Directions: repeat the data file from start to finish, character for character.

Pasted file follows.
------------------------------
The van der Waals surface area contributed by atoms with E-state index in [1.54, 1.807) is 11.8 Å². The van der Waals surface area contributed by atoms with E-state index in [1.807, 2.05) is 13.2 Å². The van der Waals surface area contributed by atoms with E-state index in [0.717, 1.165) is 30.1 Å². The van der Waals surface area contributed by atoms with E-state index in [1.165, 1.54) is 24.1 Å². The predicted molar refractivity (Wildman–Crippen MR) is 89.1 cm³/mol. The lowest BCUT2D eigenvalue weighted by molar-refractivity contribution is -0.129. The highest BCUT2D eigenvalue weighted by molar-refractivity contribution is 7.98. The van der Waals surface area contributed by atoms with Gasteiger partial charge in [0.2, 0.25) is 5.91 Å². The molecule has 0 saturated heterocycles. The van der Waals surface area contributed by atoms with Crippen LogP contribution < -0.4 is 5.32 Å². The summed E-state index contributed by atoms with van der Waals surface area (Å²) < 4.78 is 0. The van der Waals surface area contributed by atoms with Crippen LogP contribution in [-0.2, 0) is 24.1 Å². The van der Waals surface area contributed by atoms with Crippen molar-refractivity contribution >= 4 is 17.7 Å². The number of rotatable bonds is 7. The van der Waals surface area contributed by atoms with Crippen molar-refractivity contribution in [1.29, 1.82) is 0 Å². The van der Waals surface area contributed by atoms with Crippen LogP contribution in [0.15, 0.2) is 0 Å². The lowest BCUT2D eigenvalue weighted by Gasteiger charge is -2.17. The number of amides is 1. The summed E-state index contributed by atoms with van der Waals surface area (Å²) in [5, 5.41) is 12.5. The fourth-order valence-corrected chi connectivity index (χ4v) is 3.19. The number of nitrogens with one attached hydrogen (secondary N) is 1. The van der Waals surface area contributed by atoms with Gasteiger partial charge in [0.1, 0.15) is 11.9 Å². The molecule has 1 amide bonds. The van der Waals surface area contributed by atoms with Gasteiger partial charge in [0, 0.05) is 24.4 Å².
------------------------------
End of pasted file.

The van der Waals surface area contributed by atoms with E-state index in [1.54, 1.807) is 11.8 Å². The van der Waals surface area contributed by atoms with E-state index in [1.807, 2.05) is 13.2 Å². The van der Waals surface area contributed by atoms with E-state index in [0.717, 1.165) is 30.1 Å². The van der Waals surface area contributed by atoms with E-state index in [1.165, 1.54) is 24.1 Å². The predicted molar refractivity (Wildman–Crippen MR) is 89.1 cm³/mol. The lowest BCUT2D eigenvalue weighted by molar-refractivity contribution is -0.129. The highest BCUT2D eigenvalue weighted by molar-refractivity contribution is 7.98. The van der Waals surface area contributed by atoms with Gasteiger partial charge in [0.2, 0.25) is 5.91 Å². The molecule has 0 saturated heterocycles. The van der Waals surface area contributed by atoms with Crippen LogP contribution < -0.4 is 5.32 Å². The summed E-state index contributed by atoms with van der Waals surface area (Å²) < 4.78 is 0. The van der Waals surface area contributed by atoms with Crippen LogP contribution in [-0.2, 0) is 24.1 Å². The van der Waals surface area contributed by atoms with Crippen molar-refractivity contribution >= 4 is 17.7 Å². The number of rotatable bonds is 7. The van der Waals surface area contributed by atoms with Crippen molar-refractivity contribution in [1.29, 1.82) is 0 Å². The van der Waals surface area contributed by atoms with Crippen LogP contribution in [0.15, 0.2) is 0 Å². The lowest BCUT2D eigenvalue weighted by Gasteiger charge is -2.17. The number of amides is 1. The summed E-state index contributed by atoms with van der Waals surface area (Å²) in [5, 5.41) is 12.5. The fourth-order valence-corrected chi connectivity index (χ4v) is 3.19. The number of nitrogens with one attached hydrogen (secondary N) is 1. The van der Waals surface area contributed by atoms with Gasteiger partial charge in [0.1, 0.15) is 11.9 Å². The molecule has 1 amide bonds. The van der Waals surface area contributed by atoms with Gasteiger partial charge in [0, 0.05) is 24.4 Å².